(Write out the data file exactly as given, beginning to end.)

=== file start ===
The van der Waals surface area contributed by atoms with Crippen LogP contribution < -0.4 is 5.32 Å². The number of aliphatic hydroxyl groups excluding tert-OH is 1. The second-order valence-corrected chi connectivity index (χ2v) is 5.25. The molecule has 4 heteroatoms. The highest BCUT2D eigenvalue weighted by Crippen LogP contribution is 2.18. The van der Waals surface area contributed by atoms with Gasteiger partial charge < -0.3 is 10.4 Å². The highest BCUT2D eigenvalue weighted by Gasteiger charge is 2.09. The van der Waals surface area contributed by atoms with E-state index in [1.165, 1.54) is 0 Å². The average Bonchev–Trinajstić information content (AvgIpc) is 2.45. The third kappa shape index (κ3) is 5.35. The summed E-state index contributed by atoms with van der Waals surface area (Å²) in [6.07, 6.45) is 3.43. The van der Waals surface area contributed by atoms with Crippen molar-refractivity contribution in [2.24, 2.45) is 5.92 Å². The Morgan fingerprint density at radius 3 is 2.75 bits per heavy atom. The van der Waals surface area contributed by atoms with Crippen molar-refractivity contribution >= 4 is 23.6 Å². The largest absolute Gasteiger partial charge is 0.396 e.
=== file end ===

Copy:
The van der Waals surface area contributed by atoms with Crippen LogP contribution < -0.4 is 5.32 Å². The number of aliphatic hydroxyl groups excluding tert-OH is 1. The second-order valence-corrected chi connectivity index (χ2v) is 5.25. The molecule has 4 heteroatoms. The highest BCUT2D eigenvalue weighted by Crippen LogP contribution is 2.18. The van der Waals surface area contributed by atoms with Gasteiger partial charge < -0.3 is 10.4 Å². The highest BCUT2D eigenvalue weighted by Gasteiger charge is 2.09. The van der Waals surface area contributed by atoms with E-state index in [1.165, 1.54) is 0 Å². The average Bonchev–Trinajstić information content (AvgIpc) is 2.45. The third kappa shape index (κ3) is 5.35. The summed E-state index contributed by atoms with van der Waals surface area (Å²) in [6.07, 6.45) is 3.43. The van der Waals surface area contributed by atoms with Crippen molar-refractivity contribution in [2.24, 2.45) is 5.92 Å². The Morgan fingerprint density at radius 3 is 2.75 bits per heavy atom. The van der Waals surface area contributed by atoms with Crippen molar-refractivity contribution >= 4 is 23.6 Å². The largest absolute Gasteiger partial charge is 0.396 e.